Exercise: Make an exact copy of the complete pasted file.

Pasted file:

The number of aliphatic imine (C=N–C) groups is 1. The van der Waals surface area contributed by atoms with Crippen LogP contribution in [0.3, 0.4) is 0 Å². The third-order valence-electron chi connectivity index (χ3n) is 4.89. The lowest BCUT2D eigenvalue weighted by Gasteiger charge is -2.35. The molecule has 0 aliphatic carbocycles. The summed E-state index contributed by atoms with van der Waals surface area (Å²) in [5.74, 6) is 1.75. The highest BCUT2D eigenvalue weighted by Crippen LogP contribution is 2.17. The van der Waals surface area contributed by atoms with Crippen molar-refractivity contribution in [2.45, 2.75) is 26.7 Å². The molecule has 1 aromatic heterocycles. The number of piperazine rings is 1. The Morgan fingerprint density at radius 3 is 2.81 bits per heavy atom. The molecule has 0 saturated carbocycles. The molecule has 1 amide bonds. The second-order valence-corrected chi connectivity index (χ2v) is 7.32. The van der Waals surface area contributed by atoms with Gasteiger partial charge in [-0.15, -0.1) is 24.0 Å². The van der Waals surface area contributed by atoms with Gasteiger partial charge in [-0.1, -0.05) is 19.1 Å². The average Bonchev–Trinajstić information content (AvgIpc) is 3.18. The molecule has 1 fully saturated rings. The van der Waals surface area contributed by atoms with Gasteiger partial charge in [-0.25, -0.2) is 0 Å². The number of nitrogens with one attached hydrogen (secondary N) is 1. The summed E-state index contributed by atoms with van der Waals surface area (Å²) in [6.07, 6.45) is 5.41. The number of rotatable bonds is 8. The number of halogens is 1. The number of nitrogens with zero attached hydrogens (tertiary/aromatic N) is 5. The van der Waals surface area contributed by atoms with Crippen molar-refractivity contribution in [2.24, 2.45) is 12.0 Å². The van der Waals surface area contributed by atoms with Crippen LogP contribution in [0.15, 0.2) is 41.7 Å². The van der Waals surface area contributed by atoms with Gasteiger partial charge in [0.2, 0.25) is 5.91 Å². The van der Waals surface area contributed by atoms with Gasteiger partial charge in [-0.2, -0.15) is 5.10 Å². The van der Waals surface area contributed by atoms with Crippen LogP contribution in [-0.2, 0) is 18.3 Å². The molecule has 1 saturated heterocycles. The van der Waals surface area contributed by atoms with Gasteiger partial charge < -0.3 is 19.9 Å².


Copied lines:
The number of aliphatic imine (C=N–C) groups is 1. The van der Waals surface area contributed by atoms with Crippen LogP contribution in [0.3, 0.4) is 0 Å². The third-order valence-electron chi connectivity index (χ3n) is 4.89. The lowest BCUT2D eigenvalue weighted by Gasteiger charge is -2.35. The molecule has 0 aliphatic carbocycles. The summed E-state index contributed by atoms with van der Waals surface area (Å²) in [5.74, 6) is 1.75. The highest BCUT2D eigenvalue weighted by Crippen LogP contribution is 2.17. The van der Waals surface area contributed by atoms with Crippen molar-refractivity contribution in [2.45, 2.75) is 26.7 Å². The molecule has 1 aromatic heterocycles. The number of piperazine rings is 1. The Morgan fingerprint density at radius 3 is 2.81 bits per heavy atom. The molecule has 0 saturated carbocycles. The molecule has 1 amide bonds. The second-order valence-corrected chi connectivity index (χ2v) is 7.32. The van der Waals surface area contributed by atoms with Gasteiger partial charge in [-0.15, -0.1) is 24.0 Å². The van der Waals surface area contributed by atoms with Gasteiger partial charge in [-0.1, -0.05) is 19.1 Å². The average Bonchev–Trinajstić information content (AvgIpc) is 3.18. The molecule has 1 fully saturated rings. The van der Waals surface area contributed by atoms with Gasteiger partial charge in [-0.25, -0.2) is 0 Å². The number of nitrogens with one attached hydrogen (secondary N) is 1. The summed E-state index contributed by atoms with van der Waals surface area (Å²) in [6.07, 6.45) is 5.41. The number of rotatable bonds is 8. The number of halogens is 1. The number of nitrogens with zero attached hydrogens (tertiary/aromatic N) is 5. The van der Waals surface area contributed by atoms with Crippen molar-refractivity contribution in [2.24, 2.45) is 12.0 Å². The van der Waals surface area contributed by atoms with Crippen LogP contribution in [0.15, 0.2) is 41.7 Å². The van der Waals surface area contributed by atoms with Gasteiger partial charge in [0.2, 0.25) is 5.91 Å². The van der Waals surface area contributed by atoms with Gasteiger partial charge in [-0.2, -0.15) is 5.10 Å². The van der Waals surface area contributed by atoms with Crippen LogP contribution in [-0.2, 0) is 18.3 Å². The molecule has 1 saturated heterocycles. The van der Waals surface area contributed by atoms with Gasteiger partial charge < -0.3 is 19.9 Å².